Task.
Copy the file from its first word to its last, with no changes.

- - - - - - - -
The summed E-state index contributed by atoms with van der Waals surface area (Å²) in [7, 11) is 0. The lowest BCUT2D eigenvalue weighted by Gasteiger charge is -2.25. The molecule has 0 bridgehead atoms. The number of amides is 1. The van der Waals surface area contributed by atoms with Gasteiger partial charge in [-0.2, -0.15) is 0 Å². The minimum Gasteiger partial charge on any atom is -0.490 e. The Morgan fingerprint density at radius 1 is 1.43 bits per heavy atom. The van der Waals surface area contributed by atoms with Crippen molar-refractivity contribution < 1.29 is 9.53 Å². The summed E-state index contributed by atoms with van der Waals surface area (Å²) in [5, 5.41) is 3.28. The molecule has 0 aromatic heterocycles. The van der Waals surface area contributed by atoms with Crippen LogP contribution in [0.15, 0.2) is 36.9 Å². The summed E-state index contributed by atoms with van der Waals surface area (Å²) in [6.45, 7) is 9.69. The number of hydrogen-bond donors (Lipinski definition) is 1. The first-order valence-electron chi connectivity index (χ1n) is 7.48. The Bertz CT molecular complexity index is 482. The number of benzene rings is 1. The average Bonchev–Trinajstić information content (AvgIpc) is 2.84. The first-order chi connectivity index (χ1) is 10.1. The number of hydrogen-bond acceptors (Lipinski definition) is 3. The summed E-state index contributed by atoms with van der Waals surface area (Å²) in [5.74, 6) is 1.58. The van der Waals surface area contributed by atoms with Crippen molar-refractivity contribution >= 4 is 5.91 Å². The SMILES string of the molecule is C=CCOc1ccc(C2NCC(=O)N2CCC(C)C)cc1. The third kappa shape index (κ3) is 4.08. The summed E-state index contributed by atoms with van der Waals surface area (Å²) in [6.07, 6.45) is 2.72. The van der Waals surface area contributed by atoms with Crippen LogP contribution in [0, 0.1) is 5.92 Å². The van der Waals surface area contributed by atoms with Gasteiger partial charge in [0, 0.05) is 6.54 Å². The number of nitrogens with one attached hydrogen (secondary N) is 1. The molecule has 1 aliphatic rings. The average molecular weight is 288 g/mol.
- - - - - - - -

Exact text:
The summed E-state index contributed by atoms with van der Waals surface area (Å²) in [7, 11) is 0. The lowest BCUT2D eigenvalue weighted by Gasteiger charge is -2.25. The molecule has 0 bridgehead atoms. The number of amides is 1. The van der Waals surface area contributed by atoms with Gasteiger partial charge in [-0.2, -0.15) is 0 Å². The minimum Gasteiger partial charge on any atom is -0.490 e. The Morgan fingerprint density at radius 1 is 1.43 bits per heavy atom. The van der Waals surface area contributed by atoms with Crippen molar-refractivity contribution < 1.29 is 9.53 Å². The summed E-state index contributed by atoms with van der Waals surface area (Å²) in [5, 5.41) is 3.28. The molecule has 0 aromatic heterocycles. The van der Waals surface area contributed by atoms with Crippen LogP contribution in [0.15, 0.2) is 36.9 Å². The summed E-state index contributed by atoms with van der Waals surface area (Å²) in [6.45, 7) is 9.69. The number of hydrogen-bond donors (Lipinski definition) is 1. The first-order valence-electron chi connectivity index (χ1n) is 7.48. The Bertz CT molecular complexity index is 482. The number of benzene rings is 1. The average Bonchev–Trinajstić information content (AvgIpc) is 2.84. The first-order chi connectivity index (χ1) is 10.1. The number of hydrogen-bond acceptors (Lipinski definition) is 3. The summed E-state index contributed by atoms with van der Waals surface area (Å²) in [5.74, 6) is 1.58. The van der Waals surface area contributed by atoms with Crippen molar-refractivity contribution >= 4 is 5.91 Å². The SMILES string of the molecule is C=CCOc1ccc(C2NCC(=O)N2CCC(C)C)cc1. The third kappa shape index (κ3) is 4.08. The summed E-state index contributed by atoms with van der Waals surface area (Å²) in [6.07, 6.45) is 2.72. The van der Waals surface area contributed by atoms with Crippen LogP contribution in [0, 0.1) is 5.92 Å². The van der Waals surface area contributed by atoms with Gasteiger partial charge in [0, 0.05) is 6.54 Å². The number of nitrogens with one attached hydrogen (secondary N) is 1. The molecule has 1 aliphatic rings. The average molecular weight is 288 g/mol.